2019. October 28. News
Smart organic farmers are the future
The Hungarian Research Institute of Organic Agriculture (ÖMKi) is testing digital technologies for sake of sustainable agriculture
The Hungarian Research Institute of Organic Agriculture (ÖMKi) is the only independent Hungarian organization specifically dealing with sustainable agriculture. ÖMKi is starting a number of projects focusing on how digital technologies can be used to promote organic farming practices. The planned research activities also include using soil scanners and soil sensors, which is in line with the objectives of the Digital Agricultural Strategy (DAS). “The digital revolution will soon radically change agriculture. Smart organic farmers are the future. Through our new research projects we aim to develop new precision farming practices to help (organic) farmers achieve an even more sustainable production.” – said Dr. Dóra Drexler, director of ÖMKi.
The Digital Agricultural Strategy (DAS), which the Hungarian government accepted on 1 August 2019, pays special attention to the development of the digital competences and skills of farmers in the forthcoming years. This is a prerequisite for applying digital agricultural technologies. Dóra Drexler thinks that precision practices may put an end to the current stereotypes related to agricultural production: “The farmers of the future need to change the practices of their predecessors. They need IT competences since they will have to work with precision machinery and digital data, which they will use to make their decisions. Accordingly, our concept of farming will also fundamentally change in the near future” she said.
Today, GPS guided tractors and soil mapping based precision nutrient supply are used worldwide, and the use of drones in precision plant protection is also developing rapidly. However, so far digital technologies have been applied mostly on conventional large scale farms. ÖMKi’s objective is to elaborate how precision agricultural equipment can support organic farming in practice. “The basic principle of organic farming is not using chemicals to solve a problem, but to prevent the problem from occurring in the first place. For example, one of the most important tasks is to protect the fertility and the quality of the soil. With this in mind, our projects will primarily focus on testing digital devices used for soil monitoring and analysis.” continued Drexler.
In frame of the Internet of Food and Farming (IoF) project, ÖMKi is helping to test an artificial intelligence based smart device system innovated by the startup Solarvibes, located in Berlin. The main development activities are focused on a solar-powered group of sensors gathering data for the artificial intelligence module, which can elaborate site and plant-specific agrotechnical recommendations to achieve optimal yield levels by mitigating risks related to the farmer’s decisions on the timing of sowing, nutrient supply or harvest activities. ÖMKi is allocating 500 devices to Hungarian farmers through its on-farm partner network. In another of ÖMKi’s ongoing projects soil analyses are to be carried out using a VERIS soil spectrophotometer operated primarily in the Csoroszlya organic farm in Szár. In this case researchers will analyze changes in the carbon content of the soil, or in other words its organic matter supply. Thanks to the scanner, the soil-related impacts of different organic soil management methods can be monitored much more accurately than before. In the third project – funded by the European Space Agency (ESA) – the ÖMKi researchers will analyze data collected from areas of organic and conventional cultivation in cooperation with the Hungarian GeoAdat Ltd. by using and validating Sentinel satellite images.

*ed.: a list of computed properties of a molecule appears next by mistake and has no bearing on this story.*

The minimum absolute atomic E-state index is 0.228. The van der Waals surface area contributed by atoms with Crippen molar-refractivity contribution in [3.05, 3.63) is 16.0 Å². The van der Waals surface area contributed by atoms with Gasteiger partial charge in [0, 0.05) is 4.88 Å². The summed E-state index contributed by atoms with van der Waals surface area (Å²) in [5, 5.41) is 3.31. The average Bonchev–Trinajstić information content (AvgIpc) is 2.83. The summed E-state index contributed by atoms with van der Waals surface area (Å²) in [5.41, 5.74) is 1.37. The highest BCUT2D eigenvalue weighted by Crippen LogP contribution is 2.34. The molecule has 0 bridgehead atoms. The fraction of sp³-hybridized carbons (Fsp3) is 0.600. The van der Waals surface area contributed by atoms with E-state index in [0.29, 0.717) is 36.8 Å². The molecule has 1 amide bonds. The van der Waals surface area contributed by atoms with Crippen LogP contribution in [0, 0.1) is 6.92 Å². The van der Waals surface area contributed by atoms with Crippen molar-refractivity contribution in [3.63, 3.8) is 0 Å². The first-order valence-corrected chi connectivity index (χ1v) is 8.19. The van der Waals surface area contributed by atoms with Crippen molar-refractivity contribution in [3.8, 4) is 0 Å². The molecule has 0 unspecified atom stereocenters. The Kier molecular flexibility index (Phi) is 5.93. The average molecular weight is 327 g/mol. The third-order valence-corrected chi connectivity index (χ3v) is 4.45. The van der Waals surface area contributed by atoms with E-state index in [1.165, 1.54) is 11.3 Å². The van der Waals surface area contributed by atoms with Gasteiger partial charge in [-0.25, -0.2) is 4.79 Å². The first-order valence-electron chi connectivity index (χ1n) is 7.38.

“Digital technology will not replace the need for human intelligence in agriculture, but it will facilitate more efficient decision making, and will make work easier. It will also make agriculture more attractive to young people. In addition, it is expected that special attention will be paid to digital technologies in the agricultural support systems in the future. By elaborating useful practices not only the competitive edge but also the sustainability of agriculture can be enhanced.” said Drexler in summarising the importance of the projects.
The Hungarian Research Institute of Organic Agriculture (ÖMKi) works on research-innovation tasks leading to practically implementable results, thus guaranteeing the sustainable development of agriculture and food production in Hungary. To this end, the organization develops professional networks in cooperation with Hungarian and international research institutes and farmers, carries out research and information activities, and provides technical advice. Its oldest project called “On-farm research network” won the Agricultural Development Prize at the 78th National Agriculture and Food Exhibition and Fair (OMÉK) and also the E.on Energy Globe Award in 2018, and it is the only Hungarian project carrying out research in close cooperation with farmers by applying a practical approach to sustainable agriculture. The on-farm research method covers simple experiments conducted in real-life situations on operating farms adapted to the production objectives defined by the farmers. The subjects of the experiments have been elaborated together by ÖMKi and the participating farms since 2012. The organization’s work has also been acknowledged by the Association of Environmental Enterprises through the charter called “For the protection of the environment” in 2019.